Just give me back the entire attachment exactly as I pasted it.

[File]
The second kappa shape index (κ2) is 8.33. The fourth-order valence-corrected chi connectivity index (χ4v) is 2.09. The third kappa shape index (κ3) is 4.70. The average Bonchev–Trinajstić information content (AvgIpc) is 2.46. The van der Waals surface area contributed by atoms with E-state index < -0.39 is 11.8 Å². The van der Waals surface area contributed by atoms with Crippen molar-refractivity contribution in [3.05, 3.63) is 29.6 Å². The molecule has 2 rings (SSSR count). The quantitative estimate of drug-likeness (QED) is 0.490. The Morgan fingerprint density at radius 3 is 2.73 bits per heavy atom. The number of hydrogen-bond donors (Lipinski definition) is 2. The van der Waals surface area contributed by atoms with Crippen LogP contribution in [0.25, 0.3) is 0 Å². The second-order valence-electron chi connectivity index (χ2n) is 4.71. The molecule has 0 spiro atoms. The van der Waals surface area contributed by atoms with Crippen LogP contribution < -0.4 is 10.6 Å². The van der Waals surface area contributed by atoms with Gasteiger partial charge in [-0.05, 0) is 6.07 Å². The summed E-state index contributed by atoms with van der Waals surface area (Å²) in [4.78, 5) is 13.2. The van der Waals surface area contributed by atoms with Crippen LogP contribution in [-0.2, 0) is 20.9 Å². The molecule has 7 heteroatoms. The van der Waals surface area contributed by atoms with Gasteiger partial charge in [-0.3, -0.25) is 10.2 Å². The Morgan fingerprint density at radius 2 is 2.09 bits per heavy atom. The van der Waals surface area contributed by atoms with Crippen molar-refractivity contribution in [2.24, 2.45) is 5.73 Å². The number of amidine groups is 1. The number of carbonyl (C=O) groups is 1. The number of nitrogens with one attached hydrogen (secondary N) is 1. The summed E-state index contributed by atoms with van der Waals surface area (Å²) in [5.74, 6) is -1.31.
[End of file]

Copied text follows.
The second kappa shape index (κ2) is 8.33. The fourth-order valence-corrected chi connectivity index (χ4v) is 2.09. The third kappa shape index (κ3) is 4.70. The average Bonchev–Trinajstić information content (AvgIpc) is 2.46. The van der Waals surface area contributed by atoms with E-state index < -0.39 is 11.8 Å². The van der Waals surface area contributed by atoms with Crippen molar-refractivity contribution in [3.05, 3.63) is 29.6 Å². The molecule has 2 rings (SSSR count). The quantitative estimate of drug-likeness (QED) is 0.490. The Morgan fingerprint density at radius 3 is 2.73 bits per heavy atom. The number of hydrogen-bond donors (Lipinski definition) is 2. The van der Waals surface area contributed by atoms with Crippen LogP contribution in [0.25, 0.3) is 0 Å². The second-order valence-electron chi connectivity index (χ2n) is 4.71. The molecule has 0 spiro atoms. The van der Waals surface area contributed by atoms with Crippen LogP contribution < -0.4 is 10.6 Å². The van der Waals surface area contributed by atoms with Gasteiger partial charge in [-0.05, 0) is 6.07 Å². The summed E-state index contributed by atoms with van der Waals surface area (Å²) in [4.78, 5) is 13.2. The van der Waals surface area contributed by atoms with Crippen LogP contribution in [-0.2, 0) is 20.9 Å². The molecule has 7 heteroatoms. The van der Waals surface area contributed by atoms with Gasteiger partial charge in [-0.3, -0.25) is 10.2 Å². The Morgan fingerprint density at radius 2 is 2.09 bits per heavy atom. The van der Waals surface area contributed by atoms with Crippen molar-refractivity contribution in [2.24, 2.45) is 5.73 Å². The number of amidine groups is 1. The number of carbonyl (C=O) groups is 1. The number of nitrogens with one attached hydrogen (secondary N) is 1. The summed E-state index contributed by atoms with van der Waals surface area (Å²) in [5.74, 6) is -1.31.